Simple is enough
Why the Simple Home?
Many Americans long for a simpler life—and there are myriad books and guides to help us find it in daily routines and at work. Yet, most of us are unpracticed in describing to someone else (or even to ourselves) what a simple home for that life would really look like. We sense that something’s missing in our hurried routine, but we have no idea where to begin the editing of complexity.
In my book, we embarked on an exploration of 21 simple homes across the country and the experiences of the people who built them. These houses and their owners’ journeys offer a fascinating counterpoint to the way most people buy new houses in the developer market today.
Pathways to the Simple HomeThese 21 houses are organized into six pathways by which people have asked what simple truly means for them in both their lives and homes. Ranging from thrift to flexibility in design, these paths can help you consider your own home and how to simplify it. The paths are as follows:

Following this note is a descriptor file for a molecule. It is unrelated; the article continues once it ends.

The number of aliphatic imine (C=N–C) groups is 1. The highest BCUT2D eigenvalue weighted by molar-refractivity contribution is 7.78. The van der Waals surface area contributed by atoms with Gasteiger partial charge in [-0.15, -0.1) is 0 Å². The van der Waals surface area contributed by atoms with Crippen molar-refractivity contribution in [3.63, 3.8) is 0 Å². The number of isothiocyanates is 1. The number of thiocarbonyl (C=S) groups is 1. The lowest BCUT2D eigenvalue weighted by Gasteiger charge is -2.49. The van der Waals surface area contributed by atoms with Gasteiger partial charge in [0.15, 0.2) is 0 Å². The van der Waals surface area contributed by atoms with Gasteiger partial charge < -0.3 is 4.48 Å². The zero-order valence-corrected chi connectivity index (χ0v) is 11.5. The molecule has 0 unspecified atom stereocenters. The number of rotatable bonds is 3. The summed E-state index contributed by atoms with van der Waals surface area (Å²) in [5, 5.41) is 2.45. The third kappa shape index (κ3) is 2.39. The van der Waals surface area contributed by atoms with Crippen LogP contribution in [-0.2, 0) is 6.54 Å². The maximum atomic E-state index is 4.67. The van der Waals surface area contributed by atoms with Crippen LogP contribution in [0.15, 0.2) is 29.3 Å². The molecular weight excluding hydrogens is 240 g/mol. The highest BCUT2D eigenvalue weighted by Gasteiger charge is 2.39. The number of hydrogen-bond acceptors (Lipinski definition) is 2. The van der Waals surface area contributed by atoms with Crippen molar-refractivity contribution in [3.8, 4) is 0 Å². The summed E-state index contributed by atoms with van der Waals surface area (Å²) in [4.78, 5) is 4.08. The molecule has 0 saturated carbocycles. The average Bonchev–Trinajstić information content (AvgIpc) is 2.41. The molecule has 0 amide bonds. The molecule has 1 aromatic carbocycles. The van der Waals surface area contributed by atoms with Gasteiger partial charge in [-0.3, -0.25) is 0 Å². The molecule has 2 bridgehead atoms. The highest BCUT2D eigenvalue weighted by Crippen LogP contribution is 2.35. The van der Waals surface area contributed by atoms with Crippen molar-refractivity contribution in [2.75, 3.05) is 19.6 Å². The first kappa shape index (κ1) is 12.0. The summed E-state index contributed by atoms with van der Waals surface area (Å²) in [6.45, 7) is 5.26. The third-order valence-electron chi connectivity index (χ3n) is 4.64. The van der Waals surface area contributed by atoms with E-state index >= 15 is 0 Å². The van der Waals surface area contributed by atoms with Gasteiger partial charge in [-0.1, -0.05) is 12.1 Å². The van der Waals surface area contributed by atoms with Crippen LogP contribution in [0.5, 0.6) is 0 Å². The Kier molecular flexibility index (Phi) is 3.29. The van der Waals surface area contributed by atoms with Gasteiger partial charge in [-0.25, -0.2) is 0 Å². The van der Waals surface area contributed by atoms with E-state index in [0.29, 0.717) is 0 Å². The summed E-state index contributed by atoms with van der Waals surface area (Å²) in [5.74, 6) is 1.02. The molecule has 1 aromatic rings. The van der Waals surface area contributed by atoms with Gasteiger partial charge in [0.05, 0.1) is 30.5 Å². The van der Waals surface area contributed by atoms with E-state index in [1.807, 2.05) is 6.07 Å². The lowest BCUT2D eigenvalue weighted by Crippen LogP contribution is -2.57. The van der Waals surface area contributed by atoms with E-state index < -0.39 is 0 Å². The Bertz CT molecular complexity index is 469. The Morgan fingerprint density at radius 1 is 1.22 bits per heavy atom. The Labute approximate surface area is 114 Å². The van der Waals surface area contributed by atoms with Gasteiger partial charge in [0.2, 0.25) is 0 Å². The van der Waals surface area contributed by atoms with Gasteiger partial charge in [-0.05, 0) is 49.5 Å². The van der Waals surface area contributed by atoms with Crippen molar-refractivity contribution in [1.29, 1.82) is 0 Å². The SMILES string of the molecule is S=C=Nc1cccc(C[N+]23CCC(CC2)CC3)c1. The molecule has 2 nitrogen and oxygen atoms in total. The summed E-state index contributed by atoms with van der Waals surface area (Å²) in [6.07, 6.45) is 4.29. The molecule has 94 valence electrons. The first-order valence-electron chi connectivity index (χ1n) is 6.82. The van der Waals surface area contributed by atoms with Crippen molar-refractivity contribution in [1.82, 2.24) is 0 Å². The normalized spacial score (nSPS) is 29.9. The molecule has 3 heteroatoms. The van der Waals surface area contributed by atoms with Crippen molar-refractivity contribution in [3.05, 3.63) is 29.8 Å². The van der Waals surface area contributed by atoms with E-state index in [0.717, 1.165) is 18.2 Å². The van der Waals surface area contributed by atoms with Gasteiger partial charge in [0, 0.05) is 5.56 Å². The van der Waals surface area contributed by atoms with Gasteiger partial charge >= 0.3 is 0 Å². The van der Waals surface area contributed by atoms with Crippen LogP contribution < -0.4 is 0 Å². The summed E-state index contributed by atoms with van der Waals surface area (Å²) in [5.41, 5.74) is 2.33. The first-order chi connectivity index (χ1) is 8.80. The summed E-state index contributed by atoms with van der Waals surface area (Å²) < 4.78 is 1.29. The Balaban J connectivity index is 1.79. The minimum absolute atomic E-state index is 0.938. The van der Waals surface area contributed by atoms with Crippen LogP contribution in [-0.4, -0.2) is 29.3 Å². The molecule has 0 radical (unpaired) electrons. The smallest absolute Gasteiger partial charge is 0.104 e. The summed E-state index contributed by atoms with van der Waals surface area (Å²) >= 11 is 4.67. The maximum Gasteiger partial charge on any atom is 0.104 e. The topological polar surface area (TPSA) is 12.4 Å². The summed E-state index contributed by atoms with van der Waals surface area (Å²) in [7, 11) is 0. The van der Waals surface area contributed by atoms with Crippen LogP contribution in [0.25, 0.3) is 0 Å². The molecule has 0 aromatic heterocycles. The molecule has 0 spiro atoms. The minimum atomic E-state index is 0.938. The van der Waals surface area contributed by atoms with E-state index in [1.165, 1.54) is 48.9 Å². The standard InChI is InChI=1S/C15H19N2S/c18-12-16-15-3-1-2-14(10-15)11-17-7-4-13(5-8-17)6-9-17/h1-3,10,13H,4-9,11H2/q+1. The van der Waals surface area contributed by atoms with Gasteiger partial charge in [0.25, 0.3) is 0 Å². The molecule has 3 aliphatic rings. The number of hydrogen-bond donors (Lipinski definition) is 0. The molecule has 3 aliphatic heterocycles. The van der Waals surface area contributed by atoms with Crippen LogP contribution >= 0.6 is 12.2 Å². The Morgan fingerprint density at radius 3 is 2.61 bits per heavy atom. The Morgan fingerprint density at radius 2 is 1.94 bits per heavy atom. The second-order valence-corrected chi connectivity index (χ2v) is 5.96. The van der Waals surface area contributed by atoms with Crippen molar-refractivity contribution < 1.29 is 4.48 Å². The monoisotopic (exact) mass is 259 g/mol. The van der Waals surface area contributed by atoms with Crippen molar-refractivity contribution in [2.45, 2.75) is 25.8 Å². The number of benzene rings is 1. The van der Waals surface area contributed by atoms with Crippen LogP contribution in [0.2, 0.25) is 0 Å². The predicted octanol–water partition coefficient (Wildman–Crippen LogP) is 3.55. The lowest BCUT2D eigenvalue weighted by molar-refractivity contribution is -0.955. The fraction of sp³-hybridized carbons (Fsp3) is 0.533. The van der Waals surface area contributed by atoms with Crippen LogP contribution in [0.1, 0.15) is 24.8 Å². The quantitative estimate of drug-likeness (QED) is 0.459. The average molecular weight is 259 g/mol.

Simple is enoughA simple house is a positive affirmation of “the luxury of enough.” By this we mean that designing a simple home starts with figuring out how much you really need and what you can eliminate. The luxury of enough means confronting the fact that you really don’t need an eight-burner stove and the larger kitchen to house it. Forty years ago, utility used to be a bad word in house design. In the 1950s rambler, the utility room was not exactly a showplace for guests. But today, many utilitarian buildings, such as warehouses and old barns, are very desirable locations for new housing and workspaces. They were designed for pure function for storage and industry, yet today they work brilliantly for open-plan living. They offer the luxury of space in a world of clutter.
Simple homes are often rectangular, sometimes square, and always “just enough,” whether in terms of dormers, quantity of bathrooms, or square footage. In this pathway, we visit homes that reflect the way their owners choose to live rather than an image that they want to present to the street. These designs for “enough” appear deceptively simple because they actually grow out of a lot of careful decision making.